Prosecutor provides timeline for Mazi Smith's felony gun charge; 'wholly unremarkable'
The long delay is pressing a felony concealed weapon charge against star Michigan football player Mazi Smith was "wholly unremarkable," Washtenaw County Prosecutor Eli Savit told the Free Press.
The delay centered on Smith not being arrested at the scene when a gun was discovered during a traffic stop on Oct. 7. If Ann Arbor police had immediately arrested Smith, prosecutors would have had to make a decision on charges within 48 hours, Savit said. State law requires an arraignment with 48 hours of an arrest.
Instead, prosecutors received the police department's report on the incident one week later, on Oct. 14. A month later, on Nov. 17, charges were approved and a warrant was "sworn out" in front of a magistrate judge this week, Savit said.
One felony charge of having a concealed weapon was entered in Ann Arbor 15th District Court on Wednesday. Washtenaw County magistrate Elisha Fink arraigned Smith on Thursday afternoon on the charge. She granted him a personal recognizance bond and allowed him to travel out-of-state with U-M’s football team, which clears him for Big Ten championship and the possible College Football Playoff.
Smith’s attorney, John Shea, told the court Smith was in the process of getting a concealed carry permit when he was pulled over and has since received the permit.
The charge carries a possibility of up to five years in prison or a fine up to $2,500.
WATCHING THE PLAYOFF:What does a win (or a loss) do to Michigan's College Football Playoff hopes
Shea has not returned requests for comment.
Savit, who earlier this month authorized charges against several Michigan State players for the physical altercations in the Michigan Stadium tunnel following the rivalry football game, has taken criticism since the Free Press first reported the Smith story for the delay in charges.
He said the delay was not unusual.
"This is an unremarkable timeline for cases that are submitted to us when a defendant is not in custody," he said. "If a defendant is in custody, we need to process cases faster — within 48 hours — and we have a separate queue set up to review in-custody cases. But when a defendant is not in custody, authorization of charges generally moves slower. It was a wholly unremarkable timeline when a suspect isn't in custody."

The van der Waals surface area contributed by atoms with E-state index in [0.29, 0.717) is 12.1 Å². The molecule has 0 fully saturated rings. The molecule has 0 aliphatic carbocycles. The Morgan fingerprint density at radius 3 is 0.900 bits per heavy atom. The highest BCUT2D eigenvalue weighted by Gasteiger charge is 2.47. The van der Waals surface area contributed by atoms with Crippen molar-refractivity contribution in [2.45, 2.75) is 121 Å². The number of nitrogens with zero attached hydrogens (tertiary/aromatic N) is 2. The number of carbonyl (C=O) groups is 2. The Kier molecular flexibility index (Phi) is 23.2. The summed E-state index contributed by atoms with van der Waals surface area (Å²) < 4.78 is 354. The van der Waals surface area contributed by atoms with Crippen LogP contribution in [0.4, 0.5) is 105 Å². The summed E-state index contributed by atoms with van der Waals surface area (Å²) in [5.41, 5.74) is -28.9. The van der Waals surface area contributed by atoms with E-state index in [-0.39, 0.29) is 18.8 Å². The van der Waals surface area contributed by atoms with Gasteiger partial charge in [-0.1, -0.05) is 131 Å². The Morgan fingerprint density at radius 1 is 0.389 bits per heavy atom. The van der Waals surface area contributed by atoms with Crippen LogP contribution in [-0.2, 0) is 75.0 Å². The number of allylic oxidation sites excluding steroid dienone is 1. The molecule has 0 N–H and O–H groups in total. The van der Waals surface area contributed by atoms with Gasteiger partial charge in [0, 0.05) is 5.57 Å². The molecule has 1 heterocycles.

That's also the difference in the time line when Eastern Michigan basketball star Emoni Bates was pulled over by Washtenaw County Sheriff's Office on Sept. 18 and arrested on two gun charges. Bates was arraigned the next day. Charges were dropped against Bates in October.
U-M issued a statement following the Free Press' report, saying Smith would continue to play games, just as he has since the incident.
"Mazi was honest, forthcoming and cooperative from the very beginning and is a tremendous young man," U-M athletic director Warde Manual said. "He is not and never has been considered a threat to the University or community.
"Based on the information communicated to us, we will continue to allow the judicial process to play out."
Manuel then said that Smith, a senior co-captain, "will continue to participate as a member of the team."
Michigan coach Jim Harbaugh said in the statement that he has "respect for our judicial process and with that respect brings confidence that a fair and just resolution is forthcoming."
The coach also said that Smith's "character and the trust that he has earned over the past four years will continue to be considered throughout the process."
One day after the incident, Smith had five tackles in the 31-10 win at Indiana. He has played in all 12 games this season. Michigan will play Purdue in the Big Ten championship game on Saturday in Indianapolis.
Contact David Jesse: 313-222-8851 or firstname.lastname@example.org. Follow him on Twitter: @reporterdavidj
This article originally appeared on Detroit Free Press: Prosecutor: Timing on Mazi Smith charges was 'wholly unremarkable'